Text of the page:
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Marshall County to receive FEMA money

July 3, 2013
By DAVID ALEXANDER - Staff Writer (dalexander@timesrepublican.com) , Times-Republican

The president has approved the governor's disaster declaration, making Marshall County - and 46 other counties - eligible for federal money to help repair damage caused by flooding in late May.

Gov. Terry Branstad declared the state a disaster area June 19, asking that President Barack Obama deem nearly half the state eligible for aid under the Public Assistance Program. The president sent word to the governor's office Tuesday, giving the declaration the thumbs up.

Kim Elder, Marshall County emergency management director, said the declaration does not provide financial assistance to homeowners whose homes sustained damage during the floods. Instead, it provides money to offset the cost of repairing public infrastructure such as roads, levees and culverts and to remove debris.

The Individual Assistance Program is still active. That program, run through Mid-Iowa Community Action, is still providing up to $5,000 for individuals within 200 percent of the federal poverty guideline.

Elder said emergency management directors from the affected counties will meet with state and Federal Emergency Management Agency representatives July 11. During that meeting, she said emergency managers will be able to ask questions such as whether their counties meet the damage threshold to qualify for money to assist individuals.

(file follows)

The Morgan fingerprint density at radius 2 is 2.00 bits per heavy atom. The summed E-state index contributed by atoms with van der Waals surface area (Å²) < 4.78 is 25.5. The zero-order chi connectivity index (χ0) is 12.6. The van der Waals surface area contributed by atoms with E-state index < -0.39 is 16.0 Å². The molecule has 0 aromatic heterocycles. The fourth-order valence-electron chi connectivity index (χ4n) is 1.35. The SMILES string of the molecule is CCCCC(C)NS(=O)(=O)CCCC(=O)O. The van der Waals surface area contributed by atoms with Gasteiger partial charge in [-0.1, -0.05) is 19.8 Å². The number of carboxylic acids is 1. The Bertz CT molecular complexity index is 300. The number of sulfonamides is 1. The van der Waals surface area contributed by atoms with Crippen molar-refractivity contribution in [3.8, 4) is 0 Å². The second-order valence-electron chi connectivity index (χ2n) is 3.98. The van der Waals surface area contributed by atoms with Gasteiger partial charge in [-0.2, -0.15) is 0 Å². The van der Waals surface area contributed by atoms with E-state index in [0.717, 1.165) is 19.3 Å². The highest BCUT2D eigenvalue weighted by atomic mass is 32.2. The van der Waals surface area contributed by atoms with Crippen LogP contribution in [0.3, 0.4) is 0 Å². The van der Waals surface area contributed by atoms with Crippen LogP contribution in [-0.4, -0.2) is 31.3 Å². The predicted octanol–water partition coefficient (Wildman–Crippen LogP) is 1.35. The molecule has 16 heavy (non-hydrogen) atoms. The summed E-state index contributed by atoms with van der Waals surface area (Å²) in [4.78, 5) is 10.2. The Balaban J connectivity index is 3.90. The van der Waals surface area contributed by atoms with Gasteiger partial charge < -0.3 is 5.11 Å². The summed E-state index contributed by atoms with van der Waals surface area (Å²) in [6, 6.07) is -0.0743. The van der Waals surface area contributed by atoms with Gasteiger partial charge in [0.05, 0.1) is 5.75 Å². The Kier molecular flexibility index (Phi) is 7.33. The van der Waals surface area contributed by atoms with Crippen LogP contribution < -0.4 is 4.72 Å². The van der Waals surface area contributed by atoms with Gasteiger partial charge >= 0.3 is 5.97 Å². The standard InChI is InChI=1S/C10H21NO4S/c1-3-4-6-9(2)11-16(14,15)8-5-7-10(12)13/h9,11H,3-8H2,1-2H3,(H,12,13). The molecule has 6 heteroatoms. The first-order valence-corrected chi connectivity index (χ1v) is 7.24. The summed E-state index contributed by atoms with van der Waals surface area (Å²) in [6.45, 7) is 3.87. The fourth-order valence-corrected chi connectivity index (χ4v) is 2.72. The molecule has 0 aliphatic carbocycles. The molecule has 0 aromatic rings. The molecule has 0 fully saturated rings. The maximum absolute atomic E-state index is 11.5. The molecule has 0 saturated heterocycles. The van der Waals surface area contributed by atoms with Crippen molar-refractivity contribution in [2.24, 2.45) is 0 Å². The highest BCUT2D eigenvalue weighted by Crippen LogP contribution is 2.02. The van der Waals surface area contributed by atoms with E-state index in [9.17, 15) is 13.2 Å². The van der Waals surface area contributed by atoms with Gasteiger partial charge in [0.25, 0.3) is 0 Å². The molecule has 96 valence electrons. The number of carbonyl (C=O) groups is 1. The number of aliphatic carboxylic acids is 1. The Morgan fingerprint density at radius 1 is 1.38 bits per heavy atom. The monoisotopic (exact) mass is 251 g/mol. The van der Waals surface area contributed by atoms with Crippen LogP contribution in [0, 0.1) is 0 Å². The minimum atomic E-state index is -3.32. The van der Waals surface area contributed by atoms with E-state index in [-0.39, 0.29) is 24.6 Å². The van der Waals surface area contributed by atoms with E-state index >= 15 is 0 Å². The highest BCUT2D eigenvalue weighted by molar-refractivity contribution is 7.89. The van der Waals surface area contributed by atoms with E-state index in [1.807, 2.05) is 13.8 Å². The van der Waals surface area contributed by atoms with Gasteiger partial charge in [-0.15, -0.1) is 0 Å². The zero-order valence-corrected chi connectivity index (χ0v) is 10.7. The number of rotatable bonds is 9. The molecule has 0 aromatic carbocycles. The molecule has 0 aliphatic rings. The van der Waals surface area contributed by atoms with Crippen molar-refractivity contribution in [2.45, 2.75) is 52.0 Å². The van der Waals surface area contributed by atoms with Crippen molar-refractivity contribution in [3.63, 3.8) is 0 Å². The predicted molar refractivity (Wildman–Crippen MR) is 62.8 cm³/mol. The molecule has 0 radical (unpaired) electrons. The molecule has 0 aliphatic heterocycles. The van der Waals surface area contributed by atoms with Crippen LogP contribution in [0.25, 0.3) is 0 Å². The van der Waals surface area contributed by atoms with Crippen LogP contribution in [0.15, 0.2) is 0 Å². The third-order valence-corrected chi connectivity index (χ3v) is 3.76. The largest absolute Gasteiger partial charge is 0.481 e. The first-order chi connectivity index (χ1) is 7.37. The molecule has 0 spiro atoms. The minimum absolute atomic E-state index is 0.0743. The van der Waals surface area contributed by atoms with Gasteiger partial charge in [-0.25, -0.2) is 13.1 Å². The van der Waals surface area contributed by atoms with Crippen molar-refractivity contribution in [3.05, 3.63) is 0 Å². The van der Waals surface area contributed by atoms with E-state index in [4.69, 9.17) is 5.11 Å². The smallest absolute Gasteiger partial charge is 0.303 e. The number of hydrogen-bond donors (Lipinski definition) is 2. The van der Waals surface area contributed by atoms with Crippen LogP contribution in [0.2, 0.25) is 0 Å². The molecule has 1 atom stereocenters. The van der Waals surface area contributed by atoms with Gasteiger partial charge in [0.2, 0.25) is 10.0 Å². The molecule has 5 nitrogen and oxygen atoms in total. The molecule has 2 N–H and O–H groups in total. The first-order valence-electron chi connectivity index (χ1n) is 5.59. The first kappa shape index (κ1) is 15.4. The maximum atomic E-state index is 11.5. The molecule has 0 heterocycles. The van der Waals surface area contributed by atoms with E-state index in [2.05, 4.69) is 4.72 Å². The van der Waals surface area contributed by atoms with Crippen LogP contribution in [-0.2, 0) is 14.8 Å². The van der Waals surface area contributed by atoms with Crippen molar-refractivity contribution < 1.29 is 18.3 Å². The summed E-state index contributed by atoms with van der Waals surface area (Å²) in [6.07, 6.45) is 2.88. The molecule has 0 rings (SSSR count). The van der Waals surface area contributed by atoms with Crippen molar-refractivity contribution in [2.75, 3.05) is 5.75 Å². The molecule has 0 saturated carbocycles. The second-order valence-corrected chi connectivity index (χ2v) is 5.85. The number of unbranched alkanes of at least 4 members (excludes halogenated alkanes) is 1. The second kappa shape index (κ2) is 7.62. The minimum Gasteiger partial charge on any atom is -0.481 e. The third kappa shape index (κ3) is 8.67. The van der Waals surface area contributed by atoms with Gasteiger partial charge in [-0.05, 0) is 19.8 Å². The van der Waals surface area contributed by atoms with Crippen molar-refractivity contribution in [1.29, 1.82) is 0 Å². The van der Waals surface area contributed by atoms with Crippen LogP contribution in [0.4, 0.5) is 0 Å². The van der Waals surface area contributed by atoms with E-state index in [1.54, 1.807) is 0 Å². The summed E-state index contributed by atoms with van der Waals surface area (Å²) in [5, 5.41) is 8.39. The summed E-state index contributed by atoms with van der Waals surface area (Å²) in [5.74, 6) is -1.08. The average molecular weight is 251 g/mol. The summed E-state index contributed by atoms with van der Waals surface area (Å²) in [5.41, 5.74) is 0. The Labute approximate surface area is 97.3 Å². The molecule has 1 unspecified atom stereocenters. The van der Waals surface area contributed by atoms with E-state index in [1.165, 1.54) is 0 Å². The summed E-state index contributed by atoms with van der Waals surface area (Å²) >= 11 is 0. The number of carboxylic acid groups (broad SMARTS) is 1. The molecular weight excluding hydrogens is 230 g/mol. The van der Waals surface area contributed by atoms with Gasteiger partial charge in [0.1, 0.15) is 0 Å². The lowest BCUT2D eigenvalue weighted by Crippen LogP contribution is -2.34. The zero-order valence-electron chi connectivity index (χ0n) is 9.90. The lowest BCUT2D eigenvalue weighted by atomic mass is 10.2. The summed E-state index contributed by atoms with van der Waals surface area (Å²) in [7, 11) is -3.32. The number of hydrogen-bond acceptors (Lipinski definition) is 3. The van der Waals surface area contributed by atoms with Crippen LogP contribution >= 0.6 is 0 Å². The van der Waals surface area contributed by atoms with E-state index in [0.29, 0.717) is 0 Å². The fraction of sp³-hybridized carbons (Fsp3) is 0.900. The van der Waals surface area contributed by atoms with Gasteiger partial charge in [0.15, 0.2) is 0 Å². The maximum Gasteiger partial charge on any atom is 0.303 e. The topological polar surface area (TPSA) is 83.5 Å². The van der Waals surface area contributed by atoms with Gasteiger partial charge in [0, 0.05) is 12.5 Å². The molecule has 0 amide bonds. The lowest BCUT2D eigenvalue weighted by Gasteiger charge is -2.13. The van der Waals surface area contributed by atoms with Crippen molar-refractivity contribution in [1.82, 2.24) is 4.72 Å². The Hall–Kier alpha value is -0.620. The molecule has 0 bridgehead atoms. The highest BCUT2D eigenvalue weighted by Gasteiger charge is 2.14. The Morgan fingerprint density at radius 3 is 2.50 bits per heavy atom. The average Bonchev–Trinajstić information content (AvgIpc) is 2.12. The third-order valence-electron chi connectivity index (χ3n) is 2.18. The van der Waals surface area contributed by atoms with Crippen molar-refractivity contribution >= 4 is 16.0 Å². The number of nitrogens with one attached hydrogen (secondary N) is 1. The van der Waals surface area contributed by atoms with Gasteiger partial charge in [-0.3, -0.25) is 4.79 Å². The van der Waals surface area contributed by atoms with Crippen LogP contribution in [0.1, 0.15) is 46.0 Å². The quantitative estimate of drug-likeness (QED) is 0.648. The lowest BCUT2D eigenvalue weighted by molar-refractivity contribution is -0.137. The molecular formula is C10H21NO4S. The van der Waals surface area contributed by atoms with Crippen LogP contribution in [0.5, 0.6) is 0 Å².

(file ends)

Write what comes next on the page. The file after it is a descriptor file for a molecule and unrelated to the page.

She said she doesn't know how long it will take the city to get money for roads and other public repairs.

"It's different with every disaster - how long it takes to get that money back," she said. "It's just a matter of filling out the forms."

Preliminary estimates for county damage were $230,000 while the city estimated its costs at around $150,000.

Elder said the federal government has provisions to allow public entities to amend their costs as damage becomes more evident once flood waters recede. The situation is gradually improving, she said. No new damage has been discovered in a while.

"Things are starting to dry out," she said.

 
 

 

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